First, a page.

Is there disharmony in your church? If so, how much do you, yourself, contribute to it?
If your answer is “none,” would you change your response if I asked: Are you quick to judge your fellow believers? Do you sometimes fail to give them the benefit of the doubt?
This week, I want us to consider how we love each other. Or, more accurately, how we fail to love each other.
In his 1881 sermon, “Love’s Labours,” Pastor C. H. Spurgeon said, “In reference, first, to our fellow Christians, love always believes the best of them. I wish we had more of this faith abroad in all the churches, for a horrid blight falls upon some communities through suspicion and mistrust.”
Spurgeon’s words are sobering. And quite embarrassing. The world notices how we turn on each other within the church. Our witness suffers when we judge and spread rumors about each other. Even more serious, God sees our unkind actions and grieves our shameful behavior.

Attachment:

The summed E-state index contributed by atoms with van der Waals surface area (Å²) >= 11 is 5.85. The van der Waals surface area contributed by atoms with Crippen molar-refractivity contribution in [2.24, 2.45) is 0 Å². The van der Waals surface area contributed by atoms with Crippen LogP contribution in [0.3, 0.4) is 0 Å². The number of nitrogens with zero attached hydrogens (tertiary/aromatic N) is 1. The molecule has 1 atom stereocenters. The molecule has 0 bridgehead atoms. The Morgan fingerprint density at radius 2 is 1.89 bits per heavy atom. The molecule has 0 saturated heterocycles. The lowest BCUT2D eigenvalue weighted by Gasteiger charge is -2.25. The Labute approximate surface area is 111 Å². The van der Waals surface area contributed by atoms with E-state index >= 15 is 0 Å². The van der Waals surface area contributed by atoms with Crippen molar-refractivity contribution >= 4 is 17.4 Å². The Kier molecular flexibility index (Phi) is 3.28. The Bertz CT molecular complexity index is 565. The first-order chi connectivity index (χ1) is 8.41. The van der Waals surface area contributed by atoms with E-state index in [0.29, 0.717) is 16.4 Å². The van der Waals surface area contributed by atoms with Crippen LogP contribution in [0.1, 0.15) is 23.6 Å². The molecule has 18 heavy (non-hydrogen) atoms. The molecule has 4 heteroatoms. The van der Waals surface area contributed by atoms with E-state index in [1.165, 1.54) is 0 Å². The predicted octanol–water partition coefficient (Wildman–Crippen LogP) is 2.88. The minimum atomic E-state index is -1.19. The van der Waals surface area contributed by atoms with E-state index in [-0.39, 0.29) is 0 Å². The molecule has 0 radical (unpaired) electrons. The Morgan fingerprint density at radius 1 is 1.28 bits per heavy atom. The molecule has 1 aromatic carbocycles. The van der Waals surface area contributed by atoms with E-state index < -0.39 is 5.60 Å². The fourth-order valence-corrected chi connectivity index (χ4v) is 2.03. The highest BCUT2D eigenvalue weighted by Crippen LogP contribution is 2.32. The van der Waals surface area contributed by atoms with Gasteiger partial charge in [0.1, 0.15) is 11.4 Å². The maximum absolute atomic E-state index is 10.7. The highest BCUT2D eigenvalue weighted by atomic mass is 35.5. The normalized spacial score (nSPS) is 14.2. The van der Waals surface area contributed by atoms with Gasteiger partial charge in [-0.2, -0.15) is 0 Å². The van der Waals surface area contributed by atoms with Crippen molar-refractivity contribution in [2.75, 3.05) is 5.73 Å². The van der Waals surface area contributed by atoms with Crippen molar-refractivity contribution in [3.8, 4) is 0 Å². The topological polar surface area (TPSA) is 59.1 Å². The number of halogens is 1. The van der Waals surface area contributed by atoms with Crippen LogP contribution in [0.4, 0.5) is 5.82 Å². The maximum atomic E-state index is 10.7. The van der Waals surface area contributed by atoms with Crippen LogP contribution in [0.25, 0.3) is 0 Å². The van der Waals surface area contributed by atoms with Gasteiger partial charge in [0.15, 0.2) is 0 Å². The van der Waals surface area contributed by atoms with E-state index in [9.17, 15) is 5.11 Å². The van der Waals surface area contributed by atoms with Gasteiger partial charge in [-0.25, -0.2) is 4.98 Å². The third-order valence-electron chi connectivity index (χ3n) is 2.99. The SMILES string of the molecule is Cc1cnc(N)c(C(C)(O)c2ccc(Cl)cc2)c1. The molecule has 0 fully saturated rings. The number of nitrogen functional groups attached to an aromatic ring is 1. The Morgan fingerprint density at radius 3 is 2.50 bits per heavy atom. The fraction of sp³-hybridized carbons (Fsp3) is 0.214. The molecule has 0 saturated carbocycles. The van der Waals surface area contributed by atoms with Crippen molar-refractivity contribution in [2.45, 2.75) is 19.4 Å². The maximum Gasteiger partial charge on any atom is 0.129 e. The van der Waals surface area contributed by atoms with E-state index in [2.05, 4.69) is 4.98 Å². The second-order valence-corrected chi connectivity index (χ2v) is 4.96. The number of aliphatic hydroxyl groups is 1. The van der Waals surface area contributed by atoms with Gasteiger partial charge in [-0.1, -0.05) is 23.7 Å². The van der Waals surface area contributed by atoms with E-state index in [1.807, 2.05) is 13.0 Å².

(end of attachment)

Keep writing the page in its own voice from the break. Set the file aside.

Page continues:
What would happen if we, the church, repented of our attitudes and actions toward each other? What if, this week, we asked God to examine our hearts and show us where we have failed?
The more we choose to believe the best of every believer, the more we’ll experience a spirit of unity, accurately resemble the body of Christ, and genuinely reflect His love.
We can begin this transformation by heeding the verse Pastor Spurgeon referred to in his statement. I especially love 1 Corinthians 13:7 in the Amplified Classic edition:
Love bears up under anything and everything that comes, is ever ready to believe the best of every person, its hopes are fadeless under all circumstances, and it endures everything [without weakening].
When we stop judging one another and instead be “ever ready to believe the best of every person,” we can more easily endure “everything without weakening.” Rather than backbiting, we can humbly pray for our brothers and sisters and never forget, “There, but by the grace of God, go I.”
Speaking for myself, if it wasn’t for God’s grace, I’d be a goner.
What do you think?
I’d love to hear your thoughts about this. (Others might also benefit from your comment.)
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